Iphicrates, dux Atheniensium, cum praesidio Corinthum teneret et sub adventum hostium ipse vigilias circumiret, vigilem, quem dormientem invenerat, transfixit cuspide; quod factum quibusdam tamquam saevum increpantibus “qualem inveni”, inquit, “talem reliqui.”

—Frontinus, Strategemata 3.12.2

Constantine II Dies

Not long after this, Constantine the younger, who was the brother of Emperor Constantius and was named after their father, invaded the territory of his younger brother Constans and engaged with his soldiers. He was killed by them in the consulship of Akindynos and Proklos [340 C.E.].

Μετ΄ οὐ πολὺ δὲ ὁ τοῦ βασιλέως Κωνσταντίου ἀδελφὸς ὃς ἦν ὁμώνυμος τῷ πατρὶ͵ ὁ νέος Κωνσταντῖνος͵ ἐπιὼν τοῖς μέρεσι τοῦ νέου ἀδελφοῦ Κώνσταντος͵ συμβαλών τε τοῖς στρατιώταις αὐτοῦ͵ ἀναιρεῖται ὑπ΄ αὐτῶν ἐν ὑπατείᾳ Ἀκινδύνου καὶ Πρόκλου.

—Socrates Scholasticus, Historia ecclesiastica 2.5

Interesting to specify the soldiers in particular; Constantine died in a minor action outside Aquileia, not a pitched battle between armies, and his body was thrown into the nearby Alsa River.

Arnobius on the Gods

The reaper’s scythe, for instance, which is attributed to Saturn—that had been something to inspire fear in mortals, that they should prefer to live peaceably and cast off their malicious desires; and Janus, with his doubled head, or that toothy key by which he is distinguished; Jupiter, with a cloak and beard, holding in his right hand a piece of kindling fashioned like a lightning bolt; that gauntlet of Juno, or the little girl lurking under a soldier’s helmet; the mother of the Gods, with her drum; the muses, with their flute sand with their lutes; winged Mercury; shining Asclepius, with his serpent-bearing staff; Ceres, with her large breasts, or the drinking cup hanging in Liber’s right hand; Mulciber, with his craftsman’s clothes, or Fortune, with her horn filled with apples, figs, and autumn’s bounty; Diana, with her thighs half-covered, or Venus, naked and stirring up desire; Anubis, with his dog face, or Priapus, less important than his own genitals.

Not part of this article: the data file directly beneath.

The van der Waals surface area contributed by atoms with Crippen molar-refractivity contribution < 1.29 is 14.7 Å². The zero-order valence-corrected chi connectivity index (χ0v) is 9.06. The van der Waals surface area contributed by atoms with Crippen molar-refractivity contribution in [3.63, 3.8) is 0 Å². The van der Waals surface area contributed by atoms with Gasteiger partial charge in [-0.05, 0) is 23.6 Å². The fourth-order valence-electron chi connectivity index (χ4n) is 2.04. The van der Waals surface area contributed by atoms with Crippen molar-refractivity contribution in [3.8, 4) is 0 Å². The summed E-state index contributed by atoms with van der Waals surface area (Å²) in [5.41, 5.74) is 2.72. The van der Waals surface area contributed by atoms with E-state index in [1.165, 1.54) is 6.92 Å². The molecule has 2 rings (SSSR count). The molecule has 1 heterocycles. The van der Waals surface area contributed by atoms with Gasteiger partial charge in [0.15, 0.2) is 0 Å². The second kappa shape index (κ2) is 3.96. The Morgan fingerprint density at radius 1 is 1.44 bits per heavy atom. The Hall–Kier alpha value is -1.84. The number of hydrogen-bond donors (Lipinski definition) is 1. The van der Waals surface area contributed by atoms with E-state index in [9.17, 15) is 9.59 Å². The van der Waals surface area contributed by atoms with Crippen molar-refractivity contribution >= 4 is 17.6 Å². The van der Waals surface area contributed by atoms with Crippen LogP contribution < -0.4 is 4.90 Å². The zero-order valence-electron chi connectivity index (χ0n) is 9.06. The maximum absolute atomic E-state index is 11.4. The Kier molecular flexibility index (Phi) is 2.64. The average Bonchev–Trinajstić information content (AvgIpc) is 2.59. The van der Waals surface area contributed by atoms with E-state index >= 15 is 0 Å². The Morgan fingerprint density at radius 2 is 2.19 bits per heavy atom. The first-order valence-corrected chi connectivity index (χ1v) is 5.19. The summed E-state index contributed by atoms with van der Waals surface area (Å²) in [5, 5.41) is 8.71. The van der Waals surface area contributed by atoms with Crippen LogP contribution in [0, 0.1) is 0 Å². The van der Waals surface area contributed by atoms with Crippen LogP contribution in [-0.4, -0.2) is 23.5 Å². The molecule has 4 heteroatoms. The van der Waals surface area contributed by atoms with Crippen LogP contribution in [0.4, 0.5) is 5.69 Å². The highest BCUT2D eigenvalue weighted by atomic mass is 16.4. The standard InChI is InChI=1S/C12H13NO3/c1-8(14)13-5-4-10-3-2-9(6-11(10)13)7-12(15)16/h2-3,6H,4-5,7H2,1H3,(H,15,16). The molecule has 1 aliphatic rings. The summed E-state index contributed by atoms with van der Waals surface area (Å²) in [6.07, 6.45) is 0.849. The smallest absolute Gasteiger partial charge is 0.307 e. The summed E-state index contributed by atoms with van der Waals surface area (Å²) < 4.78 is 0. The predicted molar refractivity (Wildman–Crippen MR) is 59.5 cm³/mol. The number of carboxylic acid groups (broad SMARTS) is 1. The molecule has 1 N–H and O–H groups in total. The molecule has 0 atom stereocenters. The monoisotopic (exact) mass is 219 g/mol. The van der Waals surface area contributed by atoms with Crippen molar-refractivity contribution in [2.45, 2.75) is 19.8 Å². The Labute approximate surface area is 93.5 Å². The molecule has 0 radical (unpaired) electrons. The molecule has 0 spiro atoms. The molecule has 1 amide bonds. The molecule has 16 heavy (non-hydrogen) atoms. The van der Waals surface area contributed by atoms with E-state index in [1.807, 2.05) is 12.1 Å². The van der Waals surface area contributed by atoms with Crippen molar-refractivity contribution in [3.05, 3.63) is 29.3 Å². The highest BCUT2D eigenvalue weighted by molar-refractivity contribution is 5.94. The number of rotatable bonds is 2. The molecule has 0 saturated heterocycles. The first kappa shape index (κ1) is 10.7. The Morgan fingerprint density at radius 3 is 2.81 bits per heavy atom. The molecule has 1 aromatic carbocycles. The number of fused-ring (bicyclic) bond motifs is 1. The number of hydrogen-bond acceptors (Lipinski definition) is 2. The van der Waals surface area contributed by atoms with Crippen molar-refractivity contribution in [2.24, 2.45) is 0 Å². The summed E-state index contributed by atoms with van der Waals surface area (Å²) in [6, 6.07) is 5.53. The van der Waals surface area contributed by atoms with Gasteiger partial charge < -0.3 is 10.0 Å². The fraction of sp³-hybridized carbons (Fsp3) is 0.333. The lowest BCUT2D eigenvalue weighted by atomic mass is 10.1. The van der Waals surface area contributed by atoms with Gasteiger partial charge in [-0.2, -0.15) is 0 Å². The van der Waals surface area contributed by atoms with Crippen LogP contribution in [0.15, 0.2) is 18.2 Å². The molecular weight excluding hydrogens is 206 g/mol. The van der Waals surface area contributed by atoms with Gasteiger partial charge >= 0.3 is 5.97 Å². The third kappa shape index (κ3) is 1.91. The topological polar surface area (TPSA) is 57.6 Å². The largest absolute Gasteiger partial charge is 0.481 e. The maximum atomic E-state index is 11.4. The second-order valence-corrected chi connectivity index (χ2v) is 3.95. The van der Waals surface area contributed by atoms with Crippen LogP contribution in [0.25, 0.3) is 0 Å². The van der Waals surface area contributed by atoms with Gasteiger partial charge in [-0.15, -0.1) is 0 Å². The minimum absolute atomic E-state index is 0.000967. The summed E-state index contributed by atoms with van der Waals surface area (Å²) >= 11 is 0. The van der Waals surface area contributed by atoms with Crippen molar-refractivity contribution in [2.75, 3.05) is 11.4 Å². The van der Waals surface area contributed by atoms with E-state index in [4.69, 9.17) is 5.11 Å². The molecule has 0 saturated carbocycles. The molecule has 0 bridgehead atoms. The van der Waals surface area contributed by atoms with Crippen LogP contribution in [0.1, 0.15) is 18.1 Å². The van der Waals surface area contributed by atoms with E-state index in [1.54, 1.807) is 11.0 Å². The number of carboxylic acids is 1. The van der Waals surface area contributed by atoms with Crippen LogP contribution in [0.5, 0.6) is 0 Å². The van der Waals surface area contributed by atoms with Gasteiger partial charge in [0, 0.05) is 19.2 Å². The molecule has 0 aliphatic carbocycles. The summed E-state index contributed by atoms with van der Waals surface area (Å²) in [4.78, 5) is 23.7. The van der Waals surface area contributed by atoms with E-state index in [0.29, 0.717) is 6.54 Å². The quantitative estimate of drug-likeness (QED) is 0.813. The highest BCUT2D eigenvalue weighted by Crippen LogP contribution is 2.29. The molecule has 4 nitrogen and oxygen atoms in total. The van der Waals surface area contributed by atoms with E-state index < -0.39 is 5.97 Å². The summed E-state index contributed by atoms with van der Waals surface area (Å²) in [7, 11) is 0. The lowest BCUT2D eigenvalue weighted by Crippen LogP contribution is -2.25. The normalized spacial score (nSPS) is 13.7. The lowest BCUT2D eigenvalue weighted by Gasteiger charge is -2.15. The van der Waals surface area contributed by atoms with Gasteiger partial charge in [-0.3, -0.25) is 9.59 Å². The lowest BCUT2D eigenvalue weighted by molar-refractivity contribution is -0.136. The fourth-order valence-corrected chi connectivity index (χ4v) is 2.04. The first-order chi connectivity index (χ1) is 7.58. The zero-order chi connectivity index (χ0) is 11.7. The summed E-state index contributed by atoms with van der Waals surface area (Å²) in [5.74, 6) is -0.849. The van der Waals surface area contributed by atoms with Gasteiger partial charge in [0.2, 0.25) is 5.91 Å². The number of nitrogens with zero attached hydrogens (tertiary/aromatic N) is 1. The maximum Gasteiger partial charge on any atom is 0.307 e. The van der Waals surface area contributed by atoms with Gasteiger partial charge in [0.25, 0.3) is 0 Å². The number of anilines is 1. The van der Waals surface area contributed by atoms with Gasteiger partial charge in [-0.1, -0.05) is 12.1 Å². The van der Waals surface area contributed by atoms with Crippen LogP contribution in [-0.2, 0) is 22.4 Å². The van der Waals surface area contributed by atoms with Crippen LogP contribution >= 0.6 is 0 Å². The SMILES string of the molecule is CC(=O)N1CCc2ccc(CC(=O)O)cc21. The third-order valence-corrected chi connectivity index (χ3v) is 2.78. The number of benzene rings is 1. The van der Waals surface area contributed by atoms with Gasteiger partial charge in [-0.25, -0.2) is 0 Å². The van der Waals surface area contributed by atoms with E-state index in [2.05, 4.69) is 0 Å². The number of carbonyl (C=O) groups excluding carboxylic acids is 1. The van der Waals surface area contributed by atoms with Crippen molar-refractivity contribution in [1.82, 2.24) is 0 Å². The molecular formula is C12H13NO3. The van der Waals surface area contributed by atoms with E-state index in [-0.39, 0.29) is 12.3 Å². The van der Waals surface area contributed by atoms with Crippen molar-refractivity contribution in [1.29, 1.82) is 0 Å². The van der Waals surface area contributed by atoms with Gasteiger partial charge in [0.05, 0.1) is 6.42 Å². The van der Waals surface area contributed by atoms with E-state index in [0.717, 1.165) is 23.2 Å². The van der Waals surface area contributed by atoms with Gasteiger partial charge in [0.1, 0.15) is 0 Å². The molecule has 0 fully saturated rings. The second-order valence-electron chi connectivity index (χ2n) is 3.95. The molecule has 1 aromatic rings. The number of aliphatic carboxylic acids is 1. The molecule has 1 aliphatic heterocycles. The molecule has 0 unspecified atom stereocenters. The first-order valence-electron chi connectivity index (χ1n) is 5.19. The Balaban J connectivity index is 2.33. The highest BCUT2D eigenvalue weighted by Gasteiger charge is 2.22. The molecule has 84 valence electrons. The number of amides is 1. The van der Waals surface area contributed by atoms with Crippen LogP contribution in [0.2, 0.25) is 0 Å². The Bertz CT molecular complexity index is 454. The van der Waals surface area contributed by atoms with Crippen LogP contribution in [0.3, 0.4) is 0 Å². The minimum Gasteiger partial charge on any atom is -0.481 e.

Falx messoria scilicet, quae est attributa Saturno, metum fuerat iniectura mortalibus, vitam vellent ut pacificam degere ac malitiosas abicere voluntates, fronte Ianus ancipiti aut dentata illa qua insignitus est clavis, riciniatus Iuppiter atque barbatus, dextra fomitem sustinens perdolatum in fulminis morem, Iunonius ille caestus, aut militari sub galea puellula delitiscens, deum Mater <cum> tympano, cum tibiis et cum psalteriis Musae, Mercurius pinnatus, anguifero nitens Aesculapius baculo, Caeres mammis cum grandibus aut in Liberi dextera pendens potorius cantharus, Mulciber fabrili cum habitu aut Fortuna cum cornu pomis ficis aut frugibus autumnalibus pleno, semitectis femoribus Diana aut ad libidinem concitans Venus nuda, Anubis canina cum facie aut genitalibus propriis inferior Priapus.

—Arnobius, Adversus nationes 6.25.1

Another Latin author specifying Liber (and Mulciber!) instead of Dionysus/Bacchus; see the post on Jerome here. I also love how the fear-inspiring attributes get less and less fear-inspiring as the passage goes on, right up until the kicker.

Rabbit Sappers in Ammianus